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Drug court gets recertified in 2022

T-L Photo/ROBERT A. DEFRANK Belmont County Common Pleas Judge Frank Fregiato shows Plexiglass barriers are no longer a part of drug court cases. The Ohio Supreme Court has certified Belmont County Drug Court for the next six months, and Fregiato said the personal connections between the judge and participants is a valuable component.

ST. CLAIRSVILLE — The Belmont County Drug Court program has remained active through the COVID-19 pandemic and through 2021, providing low-level drug offenders an opportunity for treatment, an alternative to prison and a chance for a clean record.

The Ohio Supreme Court is in the process of again certifying the drug court. The initial 2022 certification is valid through June 30. Following a viewing of a treatment team meeting by a representative from the Ohio Supreme Court, the drug court can then be recertified for another three-year period. The last certification occurred in 2019. There is no indication at this time when the site visit will be scheduled.

Belmont County Common Pleas Judge Frank Fregiato, who runs the program, said participation and results have been good despite the pandemic.

Fregiato said he has spoken to the probation officers, and the program completion rate is high.

“We are trending positive,” Fregiato said. “We were at approximately 50 percent, so it’s going to be a little better than that.”

Treatment and counseling are offered through Crossroads Counseling Services. Fregiato said the program lasts one to three years. There are usually 20 people in the program at any one time, and this has not changed during the pandemic.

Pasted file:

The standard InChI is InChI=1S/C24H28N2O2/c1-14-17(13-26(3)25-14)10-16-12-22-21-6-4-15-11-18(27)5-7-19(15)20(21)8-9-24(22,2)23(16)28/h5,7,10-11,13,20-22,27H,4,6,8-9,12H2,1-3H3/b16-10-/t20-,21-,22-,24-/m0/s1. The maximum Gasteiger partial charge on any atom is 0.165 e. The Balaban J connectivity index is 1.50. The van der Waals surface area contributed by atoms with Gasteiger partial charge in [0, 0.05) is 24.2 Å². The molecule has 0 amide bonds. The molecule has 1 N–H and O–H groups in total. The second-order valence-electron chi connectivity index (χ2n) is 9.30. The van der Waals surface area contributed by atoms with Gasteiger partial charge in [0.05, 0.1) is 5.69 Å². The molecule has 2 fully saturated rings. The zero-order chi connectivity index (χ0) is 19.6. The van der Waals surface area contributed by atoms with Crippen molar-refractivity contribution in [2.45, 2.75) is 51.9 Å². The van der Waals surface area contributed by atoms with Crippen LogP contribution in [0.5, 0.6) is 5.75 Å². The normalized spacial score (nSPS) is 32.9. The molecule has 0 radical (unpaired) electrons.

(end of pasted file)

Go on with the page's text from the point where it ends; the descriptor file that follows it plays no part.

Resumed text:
Recidivism is also an issue. Fregiato said in successful cases, participants not only complete the program but have a permanent change in behavior.

“It does with some, it doesn’t with others. It depends,” he said of the program’s success.

“Coronavirus hasn’t affected us much at all in terms of what we do, and in terms of the individual’s reaction to the program,” Fregiato said.

The judge said he does not expect numbers of drug court participants to change in the coming years. Drug court will remain both highly sought-after, but also highly demanding.

“Drug court continues to be a popular alternative, but once they get involved they find out it takes more than a year to complete and there’s a lot of hoops the individual’s got to jump through,” he said. “We’ve got to reprogram the individuals. It’s not just about the drugs, it’s about them realizing they’ve got to work for a living and things of that nature.”

Fregiato said despite the pandemic, personal stressors are not acting as an obstacle for people completing drug court or a reason to fall back into old habits.

“That has not been a problem,” he said. “The work situation has opened up. They don’t come in and complain that they can’t get a job any longer.”

Prior to 2020, the completion of a phase of drug court was usually met by applause and congratulations. Freigato said this element remains a component.

“What we’ve done in the past with the coronavirus is, we hate to interfere with the personal relationship that’s being created between the judge and the people, so we have not done much at all with the coronavirus epidemic facing the country,” he said.

“There is a personal relationship that develops, and we’d like to continue that,” he said. “We’ve been making less of a big deal about it. There’s still a lot of applause and congratulations and things of that nature, but there’s not a lot of hugging. We’ve cut that out.”

Drug court remains an open court with anyone able to come in. Participants wait in the hallway outside until called in.

Fregiato was also happy to be able to remove some physical barriers required during the height of 2020’s COVID-19 caseload.

“We have plexiglass screens that we used during the height of the coronavirus. Those have come down, and we don’t use them any longer in drug court,” he said.

Fregiato added that vaccination status does not come up.

“They’re treated like all other litigants and their attorneys. It’s up to them whether they want to get the vaccination or not,” Fregiato said.

Fregiato said he expects similar numbers of participants and for proven practices to continue in 2022.

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